Now, everyone is entitled to his/her own opinion, just don't let that phase you too much.  Here is why: according to my son, I am (1) too neat; (2) care too much about what other's think; (3) study too much and (4) don't know how to chill.  While all of these may be true from his perspective, there are plenty of others who appreciate these very same qualities that drive him (and his dad) nuts.  So who is right?  They all are-- because beauty is in the eye of the beholder, and this is exactly why one man's trash is another man's treasure.  I'm not saying any of us are trash,  but I am saying we've all been rejected by someone for certain attributes only to later find another that finds those very same qualities absolutely endearing.  The key then is to find those that love you and all your quirks, not despite those quirks.

If you try to change for someone, then you are not being your true self, and you are bound to grow resentful.  Meanwhile if you try to change someone else, you are probably going to wind up grossly disappointed because that never works not in the long run.  Just remember the lyrics from Billy Joel's song "Just the Way You Are."  The very first lines say "don't go changing to try and please me."  Wise advice, just easier said then done.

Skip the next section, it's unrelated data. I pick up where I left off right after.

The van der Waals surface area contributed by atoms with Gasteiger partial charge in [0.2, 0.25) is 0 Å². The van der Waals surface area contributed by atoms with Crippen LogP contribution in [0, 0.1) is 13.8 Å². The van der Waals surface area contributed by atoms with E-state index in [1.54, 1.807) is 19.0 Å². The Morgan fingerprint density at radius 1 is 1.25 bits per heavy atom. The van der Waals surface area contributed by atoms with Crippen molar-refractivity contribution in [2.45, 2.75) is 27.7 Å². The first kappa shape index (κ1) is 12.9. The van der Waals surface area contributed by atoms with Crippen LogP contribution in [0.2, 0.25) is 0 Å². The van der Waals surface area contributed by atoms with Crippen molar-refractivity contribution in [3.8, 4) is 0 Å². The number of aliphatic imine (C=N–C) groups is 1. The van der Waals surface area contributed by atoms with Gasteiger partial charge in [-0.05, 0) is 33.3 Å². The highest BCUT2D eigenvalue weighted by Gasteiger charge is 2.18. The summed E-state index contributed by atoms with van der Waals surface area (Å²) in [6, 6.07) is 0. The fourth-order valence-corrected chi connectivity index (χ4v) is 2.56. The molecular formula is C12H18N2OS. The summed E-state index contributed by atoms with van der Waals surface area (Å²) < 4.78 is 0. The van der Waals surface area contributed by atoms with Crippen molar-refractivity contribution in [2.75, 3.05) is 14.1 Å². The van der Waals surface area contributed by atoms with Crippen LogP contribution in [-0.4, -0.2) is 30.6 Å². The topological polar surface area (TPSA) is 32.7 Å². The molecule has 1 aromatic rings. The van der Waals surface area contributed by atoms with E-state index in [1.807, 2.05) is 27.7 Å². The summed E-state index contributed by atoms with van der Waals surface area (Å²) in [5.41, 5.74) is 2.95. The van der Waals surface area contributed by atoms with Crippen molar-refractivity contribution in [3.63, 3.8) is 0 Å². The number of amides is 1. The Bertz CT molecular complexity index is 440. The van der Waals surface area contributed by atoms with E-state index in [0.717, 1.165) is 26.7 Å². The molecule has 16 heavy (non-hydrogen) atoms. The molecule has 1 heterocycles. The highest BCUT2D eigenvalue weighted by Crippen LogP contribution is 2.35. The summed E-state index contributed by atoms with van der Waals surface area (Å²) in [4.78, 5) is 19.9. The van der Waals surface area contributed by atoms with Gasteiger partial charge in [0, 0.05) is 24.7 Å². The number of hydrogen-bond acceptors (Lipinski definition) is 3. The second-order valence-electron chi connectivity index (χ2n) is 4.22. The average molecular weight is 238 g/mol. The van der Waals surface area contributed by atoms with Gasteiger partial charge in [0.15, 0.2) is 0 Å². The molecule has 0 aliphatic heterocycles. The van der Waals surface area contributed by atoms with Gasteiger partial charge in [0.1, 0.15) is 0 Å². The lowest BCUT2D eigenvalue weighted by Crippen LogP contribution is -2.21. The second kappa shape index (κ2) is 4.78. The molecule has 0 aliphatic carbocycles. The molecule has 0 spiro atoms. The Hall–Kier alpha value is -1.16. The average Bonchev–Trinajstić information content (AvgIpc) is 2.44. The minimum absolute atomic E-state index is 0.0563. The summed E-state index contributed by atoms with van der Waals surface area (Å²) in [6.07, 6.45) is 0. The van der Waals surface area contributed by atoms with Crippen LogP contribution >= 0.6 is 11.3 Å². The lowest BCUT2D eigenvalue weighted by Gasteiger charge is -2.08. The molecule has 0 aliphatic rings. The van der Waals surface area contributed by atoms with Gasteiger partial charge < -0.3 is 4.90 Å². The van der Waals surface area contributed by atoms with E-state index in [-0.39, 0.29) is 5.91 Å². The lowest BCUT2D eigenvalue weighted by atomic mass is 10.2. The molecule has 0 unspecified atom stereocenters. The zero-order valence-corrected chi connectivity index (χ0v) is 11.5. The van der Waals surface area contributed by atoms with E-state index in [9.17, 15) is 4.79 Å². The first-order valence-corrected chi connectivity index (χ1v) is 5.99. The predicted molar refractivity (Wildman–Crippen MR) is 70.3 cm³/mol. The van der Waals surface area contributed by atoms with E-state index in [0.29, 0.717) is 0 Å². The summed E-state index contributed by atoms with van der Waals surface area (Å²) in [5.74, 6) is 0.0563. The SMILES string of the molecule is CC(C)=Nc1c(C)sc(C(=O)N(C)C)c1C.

It is hard to not try and change others, and others will always try to change us to fit their needs.  Now maybe for my son's sake, I'll tone down my neatness standards, or how much I care about what other's think, maybe I'll even be more goofy and try to chill more-- but that is because he is a child who had no choice in getting paired up with me, and it is my job as a parent to try to understand him and make his life a little bit easier.  But with a life partner, I think we should all hold out for that one that finds us beautiful, just the way we are.


Saturday, November 1, 2014